Teaching the Teachers about Native Plants

by | Jan 18, 2008 | Pressroom

AUSTIN, Texas —  Sixteen National Parks professionals and Boys and Girls Clubs of America leaders from New York, Los Angeles, Philadelphia, Washington, D.C. and Austin will gather at the Lady Bird Johnson Wildflower Center next week to study ways of connecting children to native plants and National Parks.

The 3 ½ day training session is part of the First Bloom partnership focused on teaching leaders to create nature-based activities aimed at engaging children in their communities so they become familiar with the outdoors and come to appreciate the natural world.

During the hands-on workshop, the participants will design and install a native plant garden that can be maintained in their local national parks and/or their communities.  In addition, they will learn about invasive species, seed cultivation, plant survival, plant conservation and habitat restoration.

“Children today often don’t have a lot of opportunity to interact with the outdoors, so our whole purpose is to show children that nature can be fun, ” said Flo Oxley, Director of Education at the Wildflower Center. “Using the knowledge and expertise they will gain from this workshop, participants will be able to provide fun, interactive nature-based experiences for the children and their families in their communities.”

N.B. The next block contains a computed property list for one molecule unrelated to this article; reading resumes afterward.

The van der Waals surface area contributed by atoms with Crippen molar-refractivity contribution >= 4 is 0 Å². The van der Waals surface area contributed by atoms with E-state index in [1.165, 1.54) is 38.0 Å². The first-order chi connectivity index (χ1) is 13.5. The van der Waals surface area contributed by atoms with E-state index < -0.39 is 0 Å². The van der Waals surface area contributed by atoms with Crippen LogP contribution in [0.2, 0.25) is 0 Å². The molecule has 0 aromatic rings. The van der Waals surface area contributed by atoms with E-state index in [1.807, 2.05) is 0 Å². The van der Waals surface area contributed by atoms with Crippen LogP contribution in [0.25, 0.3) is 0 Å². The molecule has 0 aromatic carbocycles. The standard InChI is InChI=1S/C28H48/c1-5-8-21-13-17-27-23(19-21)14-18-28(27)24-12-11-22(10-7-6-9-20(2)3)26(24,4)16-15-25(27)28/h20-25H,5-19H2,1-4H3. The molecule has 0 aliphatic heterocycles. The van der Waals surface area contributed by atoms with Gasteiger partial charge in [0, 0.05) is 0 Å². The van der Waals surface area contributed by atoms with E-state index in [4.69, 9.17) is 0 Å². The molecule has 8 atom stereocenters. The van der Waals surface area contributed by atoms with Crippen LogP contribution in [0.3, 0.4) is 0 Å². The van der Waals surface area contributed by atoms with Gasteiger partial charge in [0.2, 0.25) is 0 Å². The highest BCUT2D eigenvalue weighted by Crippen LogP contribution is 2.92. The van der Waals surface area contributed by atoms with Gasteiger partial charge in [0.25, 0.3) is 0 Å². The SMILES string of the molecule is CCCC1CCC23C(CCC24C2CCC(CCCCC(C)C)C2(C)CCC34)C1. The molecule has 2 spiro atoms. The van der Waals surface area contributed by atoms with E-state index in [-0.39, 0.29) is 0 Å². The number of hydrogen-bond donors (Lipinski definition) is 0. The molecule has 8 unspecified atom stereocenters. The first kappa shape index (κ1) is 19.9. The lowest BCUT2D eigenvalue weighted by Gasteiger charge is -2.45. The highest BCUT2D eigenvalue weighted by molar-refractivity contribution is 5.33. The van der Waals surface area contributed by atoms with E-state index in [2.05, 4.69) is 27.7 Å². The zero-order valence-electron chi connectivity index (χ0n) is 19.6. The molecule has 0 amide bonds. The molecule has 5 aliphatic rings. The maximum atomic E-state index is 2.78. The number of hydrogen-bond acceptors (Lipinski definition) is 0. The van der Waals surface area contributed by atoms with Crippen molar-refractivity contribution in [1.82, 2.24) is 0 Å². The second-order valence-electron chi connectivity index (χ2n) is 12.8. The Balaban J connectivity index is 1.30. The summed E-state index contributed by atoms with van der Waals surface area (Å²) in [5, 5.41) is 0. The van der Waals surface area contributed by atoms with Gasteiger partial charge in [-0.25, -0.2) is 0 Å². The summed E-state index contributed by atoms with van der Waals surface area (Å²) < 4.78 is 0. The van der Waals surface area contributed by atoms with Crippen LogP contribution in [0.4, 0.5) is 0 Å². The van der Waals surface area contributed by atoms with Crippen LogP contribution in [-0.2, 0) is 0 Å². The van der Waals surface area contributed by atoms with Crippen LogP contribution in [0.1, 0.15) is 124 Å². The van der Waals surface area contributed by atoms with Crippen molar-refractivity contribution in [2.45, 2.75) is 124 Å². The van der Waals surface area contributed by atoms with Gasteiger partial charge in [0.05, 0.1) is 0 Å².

“Children and their families could also get involved by helping park staff identify and remove invasive species, collecting seeds of rare plants for safe keeping or restoring native plants to overused areas.”

The First Bloom pilot project, first announced by National Park Foundation Honorary Chair, Mrs. Laura Bush at the 2007 Leadership Summit on Partnership and Park Philanthropy, is an opportunity for children who may have limited access to the outdoors to get outside and experience planting and gardening for the first time in their neighborhoods and our national parks. The goal of the project is to introduce children to America’s natural resources as they become connected and invested in the world around them.

ARAMARK, a professional services organization and leading concessionaire of parks, resorts and hospitality services, is the initial and lead sponsor of the First Bloom project and has helped secure a $1 million grant through the Yawkey Foundation to the National Park Foundation.

The National Park Foundation will work through the Boys and Girls Clubs of America and other organizations to reach fourth-graders with local activities that build a sense of stewardship to parks and the natural world.

The pilot projects in the five cities are expected to begin this spring.